Etymology
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parson (n.)

late 13c., person (late 12c. as a surname), "parish priest" (later often applied to a clergyman in general), from Anglo-French and Old French persone "curate, parson, holder of Church office" (12c.), from Medieval Latin persona "parson" (see person). The reason for the ecclesiastical use is obscure; it might refer to the "person" legally holding church property, or it may be an abbreviation of persona ecclesiae "person of the church." The shift to a spelling with -a- begins late 13c. in surnames. Related: Parsonic.  Parson's nose "the rump of a fowl" is attested by 1834.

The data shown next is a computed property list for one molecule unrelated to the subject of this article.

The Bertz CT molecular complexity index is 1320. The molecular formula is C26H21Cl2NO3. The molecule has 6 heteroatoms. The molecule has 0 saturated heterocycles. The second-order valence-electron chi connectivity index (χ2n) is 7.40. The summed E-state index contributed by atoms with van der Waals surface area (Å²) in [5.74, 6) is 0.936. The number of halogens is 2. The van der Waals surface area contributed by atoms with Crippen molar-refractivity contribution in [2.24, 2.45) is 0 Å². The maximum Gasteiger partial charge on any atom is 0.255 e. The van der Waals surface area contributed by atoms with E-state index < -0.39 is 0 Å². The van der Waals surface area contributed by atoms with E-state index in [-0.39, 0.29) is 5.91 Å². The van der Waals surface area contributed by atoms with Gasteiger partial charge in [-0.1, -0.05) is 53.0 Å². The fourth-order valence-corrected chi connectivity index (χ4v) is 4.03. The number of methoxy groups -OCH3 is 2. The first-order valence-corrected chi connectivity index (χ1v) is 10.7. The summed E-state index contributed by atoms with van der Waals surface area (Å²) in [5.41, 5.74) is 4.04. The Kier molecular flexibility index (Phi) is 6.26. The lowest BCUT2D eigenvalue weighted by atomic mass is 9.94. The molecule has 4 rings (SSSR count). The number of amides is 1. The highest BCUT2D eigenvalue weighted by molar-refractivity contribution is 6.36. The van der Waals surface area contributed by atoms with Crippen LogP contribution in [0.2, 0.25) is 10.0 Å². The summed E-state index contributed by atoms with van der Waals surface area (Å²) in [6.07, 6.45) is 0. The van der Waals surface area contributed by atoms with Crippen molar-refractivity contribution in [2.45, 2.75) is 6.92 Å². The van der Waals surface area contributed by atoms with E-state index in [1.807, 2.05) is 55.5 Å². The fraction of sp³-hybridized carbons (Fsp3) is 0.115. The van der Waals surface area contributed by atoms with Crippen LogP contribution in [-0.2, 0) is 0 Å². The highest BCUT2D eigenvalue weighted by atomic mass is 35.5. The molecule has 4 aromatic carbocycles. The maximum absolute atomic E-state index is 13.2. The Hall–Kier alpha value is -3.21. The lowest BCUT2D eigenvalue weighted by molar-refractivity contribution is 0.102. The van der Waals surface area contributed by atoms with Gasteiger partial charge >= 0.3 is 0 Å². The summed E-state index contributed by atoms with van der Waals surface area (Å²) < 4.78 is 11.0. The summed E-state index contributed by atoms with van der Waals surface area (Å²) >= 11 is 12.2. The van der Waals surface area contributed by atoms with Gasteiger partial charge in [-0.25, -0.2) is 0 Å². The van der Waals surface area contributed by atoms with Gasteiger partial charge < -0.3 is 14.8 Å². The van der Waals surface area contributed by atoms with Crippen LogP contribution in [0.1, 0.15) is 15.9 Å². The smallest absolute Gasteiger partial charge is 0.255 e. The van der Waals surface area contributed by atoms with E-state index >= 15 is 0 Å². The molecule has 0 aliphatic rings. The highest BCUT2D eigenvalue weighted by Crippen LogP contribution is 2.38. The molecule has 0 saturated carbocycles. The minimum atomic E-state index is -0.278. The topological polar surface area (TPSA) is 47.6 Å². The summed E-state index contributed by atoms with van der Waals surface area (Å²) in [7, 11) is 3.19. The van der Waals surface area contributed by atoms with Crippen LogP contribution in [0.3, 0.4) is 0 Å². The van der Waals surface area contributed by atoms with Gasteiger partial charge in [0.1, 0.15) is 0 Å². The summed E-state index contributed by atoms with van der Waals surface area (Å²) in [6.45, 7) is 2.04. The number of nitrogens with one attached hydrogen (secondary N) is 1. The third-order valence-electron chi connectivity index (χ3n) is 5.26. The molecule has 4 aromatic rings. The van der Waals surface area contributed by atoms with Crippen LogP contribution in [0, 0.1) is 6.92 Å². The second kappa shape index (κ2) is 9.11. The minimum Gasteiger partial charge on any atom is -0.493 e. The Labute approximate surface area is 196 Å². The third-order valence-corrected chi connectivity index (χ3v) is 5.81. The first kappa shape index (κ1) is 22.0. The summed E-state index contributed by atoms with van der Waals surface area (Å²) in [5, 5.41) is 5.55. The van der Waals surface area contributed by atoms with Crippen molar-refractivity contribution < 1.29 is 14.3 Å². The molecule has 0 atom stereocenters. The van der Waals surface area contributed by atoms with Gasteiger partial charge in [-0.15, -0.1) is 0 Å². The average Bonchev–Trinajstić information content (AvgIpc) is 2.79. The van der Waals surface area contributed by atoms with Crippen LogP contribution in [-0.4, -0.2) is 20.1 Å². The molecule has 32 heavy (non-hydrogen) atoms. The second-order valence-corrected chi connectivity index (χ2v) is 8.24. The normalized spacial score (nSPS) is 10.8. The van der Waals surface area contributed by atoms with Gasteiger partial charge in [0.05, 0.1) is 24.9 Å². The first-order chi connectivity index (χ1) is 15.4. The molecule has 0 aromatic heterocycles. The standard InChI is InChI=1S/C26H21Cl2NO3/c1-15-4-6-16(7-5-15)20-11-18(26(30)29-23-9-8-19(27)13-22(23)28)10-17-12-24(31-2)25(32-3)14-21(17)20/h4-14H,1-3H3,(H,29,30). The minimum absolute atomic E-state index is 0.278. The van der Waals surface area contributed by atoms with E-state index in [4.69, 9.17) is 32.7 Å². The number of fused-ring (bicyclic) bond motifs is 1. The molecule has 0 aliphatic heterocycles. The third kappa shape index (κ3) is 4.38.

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Definitions of parson

parson (n.)
a person authorized to conduct religious worship;
Synonyms: curate / minister of religion / minister / pastor / rector
From wordnet.princeton.edu